The rest of the days, I was never even called. I just went in @ 8am, and sat there until 5pm, every day. What a waste of time. And this was the days before the internet and mobile devices took over. @ least now I could bring my iPad, to surf the internet, or read all the books on my Kindle, and text people with my Blackberry. But back then, I didn’t even have a mobile phone. I’d buy a newspaper in the morning to read, but that wouldn’t last long. It was just so boring. They’d let all of us who’d been called in go after 9 days, instead of 10, so @ least that was a good thing. But after that, I said forget it. Now I ignore all the summons. If they want me again, they’re going to have to physically come get me and drag me to the courthouse.
And the sad thing is, the people who really lose out, are the people in court who count on juries being fair. Because, let me tell you, I would be the perfect person to serve on any jury. If you’re ever on trial, and you’re innocent, you’d want ME judging your case. I can put aside all personal feeling and biases that I may have, if I have to. I swear, if my mother was on trial for murder, and I was one the jury, if the evidence proved beyond a reasonable doubt that she was guilty, then I’d vote guilty. Likewise, even if someone I wanted to be guilty was on trial, like, for example, GEORGE ZIMMERMAN, the man who killed Trayvon Martin, I could be fair and vote Not Guilty if the prosecuter doesn’t prove their case beyond a reasonable doubt.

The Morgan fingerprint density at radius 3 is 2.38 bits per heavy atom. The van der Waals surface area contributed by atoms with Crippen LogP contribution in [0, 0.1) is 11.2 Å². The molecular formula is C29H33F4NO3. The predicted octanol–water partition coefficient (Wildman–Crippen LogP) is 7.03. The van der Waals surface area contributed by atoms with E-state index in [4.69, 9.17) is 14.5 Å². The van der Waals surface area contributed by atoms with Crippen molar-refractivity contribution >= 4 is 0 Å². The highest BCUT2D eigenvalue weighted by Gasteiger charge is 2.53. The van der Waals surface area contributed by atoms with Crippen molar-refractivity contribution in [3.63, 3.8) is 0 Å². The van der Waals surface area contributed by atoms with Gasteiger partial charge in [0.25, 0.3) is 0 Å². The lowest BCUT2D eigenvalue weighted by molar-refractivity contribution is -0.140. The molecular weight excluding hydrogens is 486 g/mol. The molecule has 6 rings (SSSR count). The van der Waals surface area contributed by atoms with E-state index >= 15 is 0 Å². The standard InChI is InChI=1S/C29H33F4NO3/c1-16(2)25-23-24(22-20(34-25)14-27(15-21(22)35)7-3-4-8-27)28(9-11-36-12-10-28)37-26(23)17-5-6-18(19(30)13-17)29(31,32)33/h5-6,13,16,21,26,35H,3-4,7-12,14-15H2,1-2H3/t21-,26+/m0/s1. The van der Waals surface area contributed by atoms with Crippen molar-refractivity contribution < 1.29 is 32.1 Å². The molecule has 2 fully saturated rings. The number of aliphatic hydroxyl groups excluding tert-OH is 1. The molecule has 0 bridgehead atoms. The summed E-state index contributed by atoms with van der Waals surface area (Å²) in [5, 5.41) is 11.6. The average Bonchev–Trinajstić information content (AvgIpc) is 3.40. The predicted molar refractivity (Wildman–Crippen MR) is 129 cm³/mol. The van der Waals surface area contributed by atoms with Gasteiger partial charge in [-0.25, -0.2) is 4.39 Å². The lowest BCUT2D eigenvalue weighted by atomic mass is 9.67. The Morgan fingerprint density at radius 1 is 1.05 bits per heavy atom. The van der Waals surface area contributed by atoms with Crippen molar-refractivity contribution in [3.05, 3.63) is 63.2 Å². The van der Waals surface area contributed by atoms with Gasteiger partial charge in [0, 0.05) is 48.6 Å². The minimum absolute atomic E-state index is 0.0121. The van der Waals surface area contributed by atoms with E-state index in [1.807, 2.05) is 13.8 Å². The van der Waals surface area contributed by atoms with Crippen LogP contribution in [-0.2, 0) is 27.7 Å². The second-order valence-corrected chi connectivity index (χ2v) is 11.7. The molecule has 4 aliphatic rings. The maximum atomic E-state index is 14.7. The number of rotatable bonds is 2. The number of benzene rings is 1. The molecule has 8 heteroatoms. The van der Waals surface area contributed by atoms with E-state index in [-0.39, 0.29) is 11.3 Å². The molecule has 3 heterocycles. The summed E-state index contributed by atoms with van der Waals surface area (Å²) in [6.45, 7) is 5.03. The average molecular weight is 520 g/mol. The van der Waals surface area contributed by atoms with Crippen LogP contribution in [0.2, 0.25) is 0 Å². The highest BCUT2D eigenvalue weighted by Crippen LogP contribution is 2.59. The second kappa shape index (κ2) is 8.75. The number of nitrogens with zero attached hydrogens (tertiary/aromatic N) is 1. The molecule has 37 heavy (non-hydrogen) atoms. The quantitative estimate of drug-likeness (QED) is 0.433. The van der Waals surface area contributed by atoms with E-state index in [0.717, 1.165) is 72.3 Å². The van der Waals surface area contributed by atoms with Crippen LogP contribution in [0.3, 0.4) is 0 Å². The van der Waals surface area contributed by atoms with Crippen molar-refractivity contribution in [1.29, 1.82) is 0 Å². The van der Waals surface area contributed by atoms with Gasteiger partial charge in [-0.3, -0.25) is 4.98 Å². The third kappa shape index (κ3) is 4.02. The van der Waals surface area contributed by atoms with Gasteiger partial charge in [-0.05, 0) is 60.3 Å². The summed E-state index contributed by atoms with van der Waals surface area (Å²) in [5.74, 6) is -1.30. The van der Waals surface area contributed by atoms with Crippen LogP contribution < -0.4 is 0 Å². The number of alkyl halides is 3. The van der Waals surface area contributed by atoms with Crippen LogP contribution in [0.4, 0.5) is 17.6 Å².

But until they make the circumstances of Jury Duty easier to follow, I’m not going back!
Isn’t it an automatic fine if you ignore the summons?
They just say that to scare people into going. I’ve gotten a couple of summons’ but just toss them when they arrive. It’s been over 10 years, and nothing’s happened.
I never gotten a summons. I kind of what to go sit on a jury just once once, to see what it’s like.
It actually was kinda interesting, that time I sat on a jury. It was an interesting look into how people can perceive the same thing so differently. The case was for a young man charged with burglary. A bunch of guys broke into an old man’s house, tied him up and robbed the place, and then drove off in his car. Unfortunately, the car ran out of gas just a couple of blocks away from the house, so they had to stop and get gas. Meanwhile, the old man had managed to untie himself, and called the cops, who arrive and caught the guys @ the gas station, while they were filling up. It was pretty funny to think about.
Now, when we went to go deliberate I was expecting it would be open and shut, we’d all take a vote, it would be guilty, and that’s it. But @ least 4 of the other jurors weren’t sure, because the old didn’t actually see who robbed him, because it was dark and he didn’t have his glasses on, so he couldn’t positively ID the defendant. That’s why it took us 3 days to deliberate when the actual trial was only like 1 day and a half.